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  • September 27, 2013

    Survival Training with the Department of Justice: 4 Weeds You Can Eat Almost Anywhere-1


    I had a rare privilege this week. I was invited to be a guest instructor for an inter-agency survival training camp for some folks who answer to the Department of Justice. Twenty guys from a diverse group of agencies were working on their wilderness survival skills in the mountains of Virginia, and I had the pleasure of joining them to provide a little training on edible and medicinal plants, with a focus on common weeds that are found globally.

    While I cannot get into the who, what, where, or why they were doing that training (nor provide you with pictures due to operational security), I’m glad to share a bit of what I told the team about the virtues of weeds that we all probably see every day.

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  • September 25, 2013

    Fire Building: 5 Myths of Friction Fire -0


    Friction fire building has been surrounded by legend, story, and myth for all of recorded history. Our ancestors probably struggled to grasp the inexplicable way that fire sprang from otherwise lifeless pieces of wood. Although many of these tales convey culture and heritage, there are still a number of technical myths that seem to haunt the art of friction fire. It’s high time we laid some of these myths to rest.

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  • September 20, 2013

    The 5 Most Important Types of Survival Training -4


    I believe the five most important types of self-reliance and survival training are: 1) shooting, 2) first aid, 3) martial arts, 4) wilderness survival, and 5) food production.

    Why bother? For me, it’s not about prepping for a financial collapse or a zombie-pocalypse, it’s about helping my family and then being in a position to help others. And even if I'm never in a dire survival situation, I’ll still be better off for the time and energy that has been invested in training.


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  • September 18, 2013

    Survival Food: 5 Ways to Eat Snails and Slugs -2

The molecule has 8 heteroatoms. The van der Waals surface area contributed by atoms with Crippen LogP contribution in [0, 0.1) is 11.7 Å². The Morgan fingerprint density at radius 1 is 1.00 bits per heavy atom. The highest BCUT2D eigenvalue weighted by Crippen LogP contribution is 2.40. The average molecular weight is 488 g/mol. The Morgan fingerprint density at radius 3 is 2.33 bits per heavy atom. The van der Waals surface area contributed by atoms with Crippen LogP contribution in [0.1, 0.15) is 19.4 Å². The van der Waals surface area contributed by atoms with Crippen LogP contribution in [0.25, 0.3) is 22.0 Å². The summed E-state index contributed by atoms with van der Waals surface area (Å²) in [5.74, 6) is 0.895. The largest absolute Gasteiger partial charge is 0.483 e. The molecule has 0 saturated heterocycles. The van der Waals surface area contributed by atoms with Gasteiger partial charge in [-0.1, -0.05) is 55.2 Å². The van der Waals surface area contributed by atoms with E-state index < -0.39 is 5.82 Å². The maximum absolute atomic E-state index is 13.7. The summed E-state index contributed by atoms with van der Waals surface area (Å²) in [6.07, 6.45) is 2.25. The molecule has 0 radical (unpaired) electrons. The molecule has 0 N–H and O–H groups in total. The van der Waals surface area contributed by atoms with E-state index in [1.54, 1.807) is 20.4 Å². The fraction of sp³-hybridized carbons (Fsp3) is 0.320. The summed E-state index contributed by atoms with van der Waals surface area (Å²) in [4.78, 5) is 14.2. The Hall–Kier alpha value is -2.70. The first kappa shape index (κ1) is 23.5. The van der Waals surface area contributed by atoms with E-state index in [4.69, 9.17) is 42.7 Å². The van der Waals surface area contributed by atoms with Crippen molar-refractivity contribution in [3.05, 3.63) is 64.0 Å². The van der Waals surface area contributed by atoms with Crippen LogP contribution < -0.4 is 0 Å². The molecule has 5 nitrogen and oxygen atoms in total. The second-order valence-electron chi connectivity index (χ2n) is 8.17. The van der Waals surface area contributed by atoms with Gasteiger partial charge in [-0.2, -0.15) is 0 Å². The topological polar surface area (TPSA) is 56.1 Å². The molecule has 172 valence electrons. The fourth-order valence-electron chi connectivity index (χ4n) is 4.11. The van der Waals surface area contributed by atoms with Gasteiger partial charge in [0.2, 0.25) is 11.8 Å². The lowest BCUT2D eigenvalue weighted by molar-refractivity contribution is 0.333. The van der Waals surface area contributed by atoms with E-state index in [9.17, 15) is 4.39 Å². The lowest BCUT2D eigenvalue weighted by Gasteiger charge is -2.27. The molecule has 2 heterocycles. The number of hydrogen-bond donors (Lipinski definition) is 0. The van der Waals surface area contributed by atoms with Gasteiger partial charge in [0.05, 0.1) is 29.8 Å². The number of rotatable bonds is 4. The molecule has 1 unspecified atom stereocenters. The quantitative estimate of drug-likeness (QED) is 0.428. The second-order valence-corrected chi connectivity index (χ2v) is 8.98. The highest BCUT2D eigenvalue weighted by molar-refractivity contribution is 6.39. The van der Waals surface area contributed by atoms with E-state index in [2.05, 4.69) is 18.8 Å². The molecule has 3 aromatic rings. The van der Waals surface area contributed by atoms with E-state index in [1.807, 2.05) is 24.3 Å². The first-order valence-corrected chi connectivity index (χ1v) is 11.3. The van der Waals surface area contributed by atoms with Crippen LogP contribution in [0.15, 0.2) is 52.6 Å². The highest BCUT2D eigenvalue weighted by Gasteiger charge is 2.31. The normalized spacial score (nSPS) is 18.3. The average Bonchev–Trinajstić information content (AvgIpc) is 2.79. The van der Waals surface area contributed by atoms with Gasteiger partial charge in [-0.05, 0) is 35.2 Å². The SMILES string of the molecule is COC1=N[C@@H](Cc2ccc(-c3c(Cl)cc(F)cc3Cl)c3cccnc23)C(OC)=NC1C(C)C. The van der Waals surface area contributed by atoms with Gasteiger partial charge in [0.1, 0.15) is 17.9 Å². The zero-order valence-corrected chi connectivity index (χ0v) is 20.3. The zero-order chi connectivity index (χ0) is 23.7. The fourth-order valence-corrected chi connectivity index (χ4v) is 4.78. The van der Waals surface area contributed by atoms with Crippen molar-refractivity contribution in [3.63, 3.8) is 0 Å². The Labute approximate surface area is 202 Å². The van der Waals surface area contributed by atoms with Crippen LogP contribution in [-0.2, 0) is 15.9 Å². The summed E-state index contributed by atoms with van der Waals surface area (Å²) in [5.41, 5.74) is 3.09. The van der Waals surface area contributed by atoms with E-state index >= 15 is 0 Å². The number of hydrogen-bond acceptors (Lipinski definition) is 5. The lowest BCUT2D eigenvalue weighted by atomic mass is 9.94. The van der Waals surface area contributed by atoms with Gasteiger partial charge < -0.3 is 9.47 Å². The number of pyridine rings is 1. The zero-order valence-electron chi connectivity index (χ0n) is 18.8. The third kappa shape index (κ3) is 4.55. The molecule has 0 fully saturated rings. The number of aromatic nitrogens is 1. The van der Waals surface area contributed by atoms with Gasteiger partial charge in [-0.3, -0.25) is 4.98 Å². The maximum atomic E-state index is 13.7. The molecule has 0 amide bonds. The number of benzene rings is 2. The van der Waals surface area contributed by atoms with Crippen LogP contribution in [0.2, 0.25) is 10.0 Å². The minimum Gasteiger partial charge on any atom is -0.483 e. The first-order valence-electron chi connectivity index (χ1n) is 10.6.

Let me say from the beginning, that this is not a decision that I would relish: To eat slugs or starve to death. I’ve eaten them before, and I hope I never have to repeat that experience. But they will pass for food in a pinch. Terrestrial slugs and snails (found on land, not in the sea) are generally safe for human consumption, always after a thorough cooking. And their nutritional value certainly justifies the effort of collecting and preparing them. These critters have about 90 calories per 100 grams of “meat,” which is high in protein (12 to 16 percent) and rich in minerals. It’s a little hard to consider them food though, when you realize that their favorite meal is scat.

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  • September 17, 2013

    Survival Skills: How to Rodent-Proof Your Food Storage -1


    The last thing you want to see in your carefully stored food is evidence of mice and rats having their way with your stuff. Having the right containers, poisons, and traps can be a big step forward in rodent-proofing your food stores. And they beat the noise and smell of a cupboard full of cats.

    Put It In Glass:  Mason jars are my favorite glass containers. These canning-friendly jars with tight fitting metal lids will keep any critter out of your storage (rodent or bug). The biggest jars make a great receptacle for rice and other staple foods. Twenty pounds of rice fits perfectly into 6 of the large “half-gallon” mason jars.